• Joshua Muss of Muss Development, who spoke of the risks he took in not only creating a new neighborhood — at the Oceana Condominium in Brighton Beach — but in building a hotel (The New York Marriott at the Brooklyn Bridge), which he described as “the linchpin that helped make the new Downtown Brooklyn.”

    • Robert Levine of the RAL Companies, who spoke about “our 360 acquisition adventure” with the Watchtower and Brooklyn Bridge Park organizations in acquiring and developing One Brooklyn Bridge Park, the former 360 Furman St. building — in all, a two-year process. Levine revealed that he was also a Brooklyn native.

    • Joseph Sitt of Thor Equities, who spoke about his two projects in development — the massive mixed-use entertainment-hotel-residential project in Coney Island (“the best beach in the world”) and an as-yet-to-be-determined project in Red Hook, site of the Revere Sugar plant (“incredible views”) that has been vacant for 30 years. Sitt revealed that he was born and raised and still lives in Brooklyn, “and I love it.”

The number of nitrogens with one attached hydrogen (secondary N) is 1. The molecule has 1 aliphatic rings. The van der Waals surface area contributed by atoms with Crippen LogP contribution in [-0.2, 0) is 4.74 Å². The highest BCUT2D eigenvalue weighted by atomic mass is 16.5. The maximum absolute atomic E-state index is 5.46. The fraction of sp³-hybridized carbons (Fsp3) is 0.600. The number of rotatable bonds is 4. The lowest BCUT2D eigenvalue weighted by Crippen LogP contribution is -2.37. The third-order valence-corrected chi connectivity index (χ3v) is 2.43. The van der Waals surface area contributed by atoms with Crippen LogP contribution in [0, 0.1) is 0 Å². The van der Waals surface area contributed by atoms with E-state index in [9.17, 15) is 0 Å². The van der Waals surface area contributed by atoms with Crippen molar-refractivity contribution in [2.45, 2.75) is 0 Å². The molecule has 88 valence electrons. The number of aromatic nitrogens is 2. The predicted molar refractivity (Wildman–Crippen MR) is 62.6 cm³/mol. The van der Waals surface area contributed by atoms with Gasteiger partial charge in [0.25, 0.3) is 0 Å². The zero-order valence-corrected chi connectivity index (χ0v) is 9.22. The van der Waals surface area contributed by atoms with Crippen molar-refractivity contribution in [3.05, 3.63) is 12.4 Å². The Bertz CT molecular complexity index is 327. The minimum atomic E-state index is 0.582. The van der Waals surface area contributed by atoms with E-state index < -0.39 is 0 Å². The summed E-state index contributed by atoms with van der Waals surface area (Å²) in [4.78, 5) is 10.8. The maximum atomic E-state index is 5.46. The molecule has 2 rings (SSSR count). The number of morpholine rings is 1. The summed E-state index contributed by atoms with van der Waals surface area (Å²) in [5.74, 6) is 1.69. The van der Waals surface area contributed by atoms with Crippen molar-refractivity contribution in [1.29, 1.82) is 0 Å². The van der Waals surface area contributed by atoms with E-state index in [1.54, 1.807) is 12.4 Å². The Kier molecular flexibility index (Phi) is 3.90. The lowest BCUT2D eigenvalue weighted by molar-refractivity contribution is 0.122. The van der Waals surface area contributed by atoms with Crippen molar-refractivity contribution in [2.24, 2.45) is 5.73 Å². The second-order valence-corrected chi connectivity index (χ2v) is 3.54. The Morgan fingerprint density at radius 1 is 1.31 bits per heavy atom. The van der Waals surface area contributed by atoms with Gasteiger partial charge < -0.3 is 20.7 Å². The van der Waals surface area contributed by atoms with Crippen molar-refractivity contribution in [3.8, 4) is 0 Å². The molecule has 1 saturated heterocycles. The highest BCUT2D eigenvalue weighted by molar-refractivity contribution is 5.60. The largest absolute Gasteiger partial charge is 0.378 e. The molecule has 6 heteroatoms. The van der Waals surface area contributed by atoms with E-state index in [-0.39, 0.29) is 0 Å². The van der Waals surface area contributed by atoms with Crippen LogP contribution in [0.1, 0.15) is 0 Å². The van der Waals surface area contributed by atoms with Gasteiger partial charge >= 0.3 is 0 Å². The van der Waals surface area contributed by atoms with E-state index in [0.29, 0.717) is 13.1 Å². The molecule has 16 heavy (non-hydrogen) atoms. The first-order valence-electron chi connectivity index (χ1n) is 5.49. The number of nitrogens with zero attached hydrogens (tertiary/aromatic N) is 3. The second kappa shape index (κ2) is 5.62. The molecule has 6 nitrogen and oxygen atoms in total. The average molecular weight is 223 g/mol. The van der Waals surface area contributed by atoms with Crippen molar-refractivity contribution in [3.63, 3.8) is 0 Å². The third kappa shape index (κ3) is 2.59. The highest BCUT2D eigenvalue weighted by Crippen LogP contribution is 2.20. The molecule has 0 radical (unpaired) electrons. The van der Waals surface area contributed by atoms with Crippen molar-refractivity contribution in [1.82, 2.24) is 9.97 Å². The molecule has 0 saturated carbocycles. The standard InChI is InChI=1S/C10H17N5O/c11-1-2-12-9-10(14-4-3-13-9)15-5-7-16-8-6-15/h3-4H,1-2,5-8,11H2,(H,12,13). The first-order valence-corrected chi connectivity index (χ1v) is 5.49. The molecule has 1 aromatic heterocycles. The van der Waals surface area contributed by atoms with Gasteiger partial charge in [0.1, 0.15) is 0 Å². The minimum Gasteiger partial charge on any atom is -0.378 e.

© Brooklyn Daily Eagle 2006

  2. #212

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    “We are building a very tall, beautiful and slender tower,”
    Sounds exciting!

  3. #213

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    Sounds like this could be the centerpiece of Brooklyn's skyline.

  4. #214

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    Quote Originally Posted by krulltime View Post
    Just to show you how HOT is Brooklyn... here are some of the big developements in the works for Downtown Brooklyn and beyond... Everything is under-construction except for the 2 towers (and the CUNY & Ratner Tower) on the top of the picture and the Brooklyn Atlantic Yards (Gehry) at the bottom. (although there is more stuff in that picture that is under-construction aswell but in a smaller scale)


    Nice Job!

  5. #215